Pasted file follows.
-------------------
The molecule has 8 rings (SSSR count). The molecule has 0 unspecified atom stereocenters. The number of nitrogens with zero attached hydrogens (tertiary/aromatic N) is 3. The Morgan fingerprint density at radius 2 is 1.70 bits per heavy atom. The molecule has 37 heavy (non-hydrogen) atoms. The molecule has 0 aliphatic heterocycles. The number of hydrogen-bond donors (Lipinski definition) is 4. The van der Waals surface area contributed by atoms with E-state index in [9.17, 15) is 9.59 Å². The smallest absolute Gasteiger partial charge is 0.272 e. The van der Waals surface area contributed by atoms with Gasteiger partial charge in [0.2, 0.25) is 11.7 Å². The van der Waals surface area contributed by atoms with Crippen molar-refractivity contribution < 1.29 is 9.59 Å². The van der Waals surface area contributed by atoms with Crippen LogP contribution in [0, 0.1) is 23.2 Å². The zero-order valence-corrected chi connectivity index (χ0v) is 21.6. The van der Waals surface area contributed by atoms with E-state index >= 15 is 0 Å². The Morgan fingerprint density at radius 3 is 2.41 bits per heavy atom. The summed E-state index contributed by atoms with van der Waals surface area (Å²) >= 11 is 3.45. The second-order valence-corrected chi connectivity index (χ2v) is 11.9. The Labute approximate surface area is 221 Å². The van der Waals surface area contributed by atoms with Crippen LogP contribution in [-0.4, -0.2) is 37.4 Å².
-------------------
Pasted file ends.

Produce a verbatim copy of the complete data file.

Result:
The molecule has 8 rings (SSSR count). The molecule has 0 unspecified atom stereocenters. The number of nitrogens with zero attached hydrogens (tertiary/aromatic N) is 3. The Morgan fingerprint density at radius 2 is 1.70 bits per heavy atom. The molecule has 37 heavy (non-hydrogen) atoms. The molecule has 0 aliphatic heterocycles. The number of hydrogen-bond donors (Lipinski definition) is 4. The van der Waals surface area contributed by atoms with E-state index in [9.17, 15) is 9.59 Å². The smallest absolute Gasteiger partial charge is 0.272 e. The van der Waals surface area contributed by atoms with Gasteiger partial charge in [0.2, 0.25) is 11.7 Å². The van der Waals surface area contributed by atoms with Crippen molar-refractivity contribution < 1.29 is 9.59 Å². The van der Waals surface area contributed by atoms with Crippen LogP contribution in [0, 0.1) is 23.2 Å². The zero-order valence-corrected chi connectivity index (χ0v) is 21.6. The van der Waals surface area contributed by atoms with E-state index >= 15 is 0 Å². The Morgan fingerprint density at radius 3 is 2.41 bits per heavy atom. The summed E-state index contributed by atoms with van der Waals surface area (Å²) >= 11 is 3.45. The second-order valence-corrected chi connectivity index (χ2v) is 11.9. The Labute approximate surface area is 221 Å². The van der Waals surface area contributed by atoms with Crippen LogP contribution in [-0.4, -0.2) is 37.4 Å².